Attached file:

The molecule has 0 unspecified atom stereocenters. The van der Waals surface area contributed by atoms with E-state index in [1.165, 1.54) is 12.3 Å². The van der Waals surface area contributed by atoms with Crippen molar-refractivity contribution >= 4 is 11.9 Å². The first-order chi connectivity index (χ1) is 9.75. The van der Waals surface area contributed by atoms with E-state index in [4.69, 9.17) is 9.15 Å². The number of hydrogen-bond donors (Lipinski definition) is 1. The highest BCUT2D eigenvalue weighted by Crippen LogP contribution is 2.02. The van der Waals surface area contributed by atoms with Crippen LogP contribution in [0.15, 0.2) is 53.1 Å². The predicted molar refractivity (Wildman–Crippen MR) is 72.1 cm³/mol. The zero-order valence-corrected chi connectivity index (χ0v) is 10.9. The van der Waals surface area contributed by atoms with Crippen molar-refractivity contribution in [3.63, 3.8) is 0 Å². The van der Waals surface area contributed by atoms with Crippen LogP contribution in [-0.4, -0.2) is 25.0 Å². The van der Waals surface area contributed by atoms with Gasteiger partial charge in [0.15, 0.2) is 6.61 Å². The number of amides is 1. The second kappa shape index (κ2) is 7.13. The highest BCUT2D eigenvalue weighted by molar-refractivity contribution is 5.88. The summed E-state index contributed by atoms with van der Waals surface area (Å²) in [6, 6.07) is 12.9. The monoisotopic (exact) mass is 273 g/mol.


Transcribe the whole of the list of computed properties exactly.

The molecule has 0 unspecified atom stereocenters. The van der Waals surface area contributed by atoms with E-state index in [1.165, 1.54) is 12.3 Å². The van der Waals surface area contributed by atoms with Crippen molar-refractivity contribution >= 4 is 11.9 Å². The first-order chi connectivity index (χ1) is 9.75. The van der Waals surface area contributed by atoms with E-state index in [4.69, 9.17) is 9.15 Å². The number of hydrogen-bond donors (Lipinski definition) is 1. The highest BCUT2D eigenvalue weighted by Crippen LogP contribution is 2.02. The van der Waals surface area contributed by atoms with Crippen LogP contribution in [0.15, 0.2) is 53.1 Å². The predicted molar refractivity (Wildman–Crippen MR) is 72.1 cm³/mol. The zero-order valence-corrected chi connectivity index (χ0v) is 10.9. The van der Waals surface area contributed by atoms with Crippen molar-refractivity contribution in [3.63, 3.8) is 0 Å². The van der Waals surface area contributed by atoms with Crippen LogP contribution in [-0.4, -0.2) is 25.0 Å². The van der Waals surface area contributed by atoms with Gasteiger partial charge in [0.15, 0.2) is 6.61 Å². The number of amides is 1. The second kappa shape index (κ2) is 7.13. The highest BCUT2D eigenvalue weighted by molar-refractivity contribution is 5.88. The summed E-state index contributed by atoms with van der Waals surface area (Å²) in [6, 6.07) is 12.9. The monoisotopic (exact) mass is 273 g/mol.